Any friend of Walter Whitehill is aware of certain things which he likes, dislikes, or abominates. He has obliged me—at my request—with a small but select list of these opposites. He likes beauty and clarity of language, brevity and punctuality; dislikes jargon and long-winded meetings. He likes the prose style of Samuel Eliot Morison and The Book of Common Prayer; dislikes the writing of educationists and liturgical experiment. He favors classical scholars, Egyptologists, medievalists; dislikes all “social scientists.” He likes Gibbon, saints, and nearly all dogs, dislikes C.P. Snow, reformers, nearly all “do-gooders.” He likes the view of mountains, but not climbing them; the streets of London and Copenhagen, but not a lake bordered by summer cottages. He likes music at home, Gregorian music, Mozart, Haydn & Co.; dislikes the Boston Symphony programs, unaccompanied polyphonic music, rock—which he generously calls rock music. He likes Chinese calligraphy, a mastery of technique, the architecture of A. Palladio, the sculpture of Bernini; dislikes paint slobbered on canvas, “self-expression,” the architecture of Le Corbusier, the sculpture of David Smith. He likes good book design and printing, dislikes (as I violently do) eccentric margins and unjustified lines. He likes staying at home; dislikes going to the opera or theatre. He likes books; dislikes television; likes clubs, a small dinner, eating at a table; dislikes most restaurants, cocktail parties, picnics and buffets; likes Naval officers; dislikes real estate promoters.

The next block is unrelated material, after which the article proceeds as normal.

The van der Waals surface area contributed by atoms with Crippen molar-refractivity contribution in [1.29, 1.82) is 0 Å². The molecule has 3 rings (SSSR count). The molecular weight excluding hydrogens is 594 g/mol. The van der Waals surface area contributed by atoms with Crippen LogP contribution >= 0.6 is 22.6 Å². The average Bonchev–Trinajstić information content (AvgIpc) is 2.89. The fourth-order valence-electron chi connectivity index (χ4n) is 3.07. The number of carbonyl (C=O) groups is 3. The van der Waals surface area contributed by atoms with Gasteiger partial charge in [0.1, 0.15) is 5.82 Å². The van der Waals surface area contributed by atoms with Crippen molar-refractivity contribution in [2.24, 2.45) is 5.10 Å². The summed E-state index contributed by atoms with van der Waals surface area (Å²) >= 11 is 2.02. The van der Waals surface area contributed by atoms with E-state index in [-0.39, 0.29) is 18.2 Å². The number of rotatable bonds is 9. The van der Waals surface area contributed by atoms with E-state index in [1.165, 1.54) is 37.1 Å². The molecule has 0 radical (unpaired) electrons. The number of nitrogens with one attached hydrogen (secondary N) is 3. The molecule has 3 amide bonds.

A bibliography speaks for itself; but the few scattered samples taken chronologically which follows will give the reader at least a notion of the spread of Walter Whitehill’s interests—interests by no means limited even to a dozen disciplines. [David McCord, “Walter Muir Whitehill,” Bulletin of Bibliography vol. 30, no 3 (1973): 114.] 

Selected Bibliography:
Classification followed by call number

Spanish Romanesque Architecture of the Eleventh Century
London: Oxford University Press, 1941
Cutter: UDHX .W587 .s

The East India Marine Society and the Peabody Museum of Salem; a sesquicentennial history
Salem, Mass: Peabody Museum, 1941
Cutter: U65Sa +P31 +zw

A Boston Athenaeum Miscellany: Catalogue of an Exhibition in Honor of the Visit of the Grolier Club on February 11, 1950
Boston, 1950
LC: + Z881 .B738

Augustus Peabody Loring, Jr., 1885-1951
Salem, Mass: Peabody Museum, c1952
Cutter: 65 .L8964 .w

In collaboration with Ernest Joseph King. Fleet Admiral King, a Naval Record
New York, W. W. Norton, 1952
Cutter: 65 .K5817

Portraits of Women 1700-1825.
Boston Massachusetts Historical Society, 1954
LC: N7634 .M3

Boston Public Library: A Centennial History Cambridge
Harvard University Press, 1956
LC: Z733.B752 W5

Boston: A Topographical History
Cambridge, Mass: Belknap Press of Harvard University Press, 1959
LC: F73.3 .W57 1959
(A second edition was published in 1963 and 1968, and a third edition appeared in 2000.)

Captain Joseph Peabody; East India merchant of Salem (1757-1844)
Salem, Mass: Peabody Museum, 1962
Cutter: 65 +P3125 +e

Boston in the age of John Fitzgerald Kennedy
Norman: University of Oklahoma Press, 1966
LC: F73.52 .W5

Dumbarton Oaks; the history of a Georgetown house and garden, 1800-1966
Cambridge, Belknap Press of Harvard University Press, 1967
Cutte: UGS6RG .D893 .w

Museum of Fine Arts, Boston: A Centennial History
Cambridge, Mass: Belknap Press, 1970
LC: N520 .W5

Boston Statues
Barre, Mass: Barre Publishers, 1970
LC: + F73.64.A1 W45

Massachusetts: A Pictorial History
New York: Scribner, c1976
Cutter: 964 +W587 +2

Palladio in America
Milan: Electa, c1976
Cutter: UF .P17 .pa

Boston Artists and Craftsmen at the Opening of the Twentieth Century
Baltimore: New England Quarterly, 1977
Cutter: 96 .7N42 (v.50)